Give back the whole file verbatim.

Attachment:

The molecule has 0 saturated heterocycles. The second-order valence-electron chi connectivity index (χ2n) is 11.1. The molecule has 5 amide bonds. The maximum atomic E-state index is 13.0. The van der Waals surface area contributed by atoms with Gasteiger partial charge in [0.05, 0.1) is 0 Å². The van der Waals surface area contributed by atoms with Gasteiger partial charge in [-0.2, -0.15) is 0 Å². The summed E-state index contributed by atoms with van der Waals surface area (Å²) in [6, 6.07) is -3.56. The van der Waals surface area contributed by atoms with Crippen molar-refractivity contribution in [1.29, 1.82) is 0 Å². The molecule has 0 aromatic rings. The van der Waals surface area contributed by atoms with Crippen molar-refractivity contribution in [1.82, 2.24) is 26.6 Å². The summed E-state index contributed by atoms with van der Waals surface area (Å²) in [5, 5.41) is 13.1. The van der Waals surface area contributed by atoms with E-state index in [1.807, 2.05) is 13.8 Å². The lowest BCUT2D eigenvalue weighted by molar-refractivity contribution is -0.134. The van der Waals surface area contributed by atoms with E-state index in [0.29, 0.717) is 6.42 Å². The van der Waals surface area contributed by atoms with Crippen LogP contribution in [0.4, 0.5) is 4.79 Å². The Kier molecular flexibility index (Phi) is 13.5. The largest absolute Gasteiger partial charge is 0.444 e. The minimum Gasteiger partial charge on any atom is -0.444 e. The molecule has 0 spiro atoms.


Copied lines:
The molecule has 0 saturated heterocycles. The second-order valence-electron chi connectivity index (χ2n) is 11.1. The molecule has 5 amide bonds. The maximum atomic E-state index is 13.0. The van der Waals surface area contributed by atoms with Gasteiger partial charge in [0.05, 0.1) is 0 Å². The van der Waals surface area contributed by atoms with Gasteiger partial charge in [-0.2, -0.15) is 0 Å². The summed E-state index contributed by atoms with van der Waals surface area (Å²) in [6, 6.07) is -3.56. The van der Waals surface area contributed by atoms with Crippen molar-refractivity contribution in [1.29, 1.82) is 0 Å². The molecule has 0 aromatic rings. The van der Waals surface area contributed by atoms with Crippen molar-refractivity contribution in [1.82, 2.24) is 26.6 Å². The summed E-state index contributed by atoms with van der Waals surface area (Å²) in [5, 5.41) is 13.1. The van der Waals surface area contributed by atoms with E-state index in [1.807, 2.05) is 13.8 Å². The lowest BCUT2D eigenvalue weighted by molar-refractivity contribution is -0.134. The van der Waals surface area contributed by atoms with E-state index in [0.29, 0.717) is 6.42 Å². The van der Waals surface area contributed by atoms with Crippen LogP contribution in [0.4, 0.5) is 4.79 Å². The Kier molecular flexibility index (Phi) is 13.5. The largest absolute Gasteiger partial charge is 0.444 e. The minimum Gasteiger partial charge on any atom is -0.444 e. The molecule has 0 spiro atoms.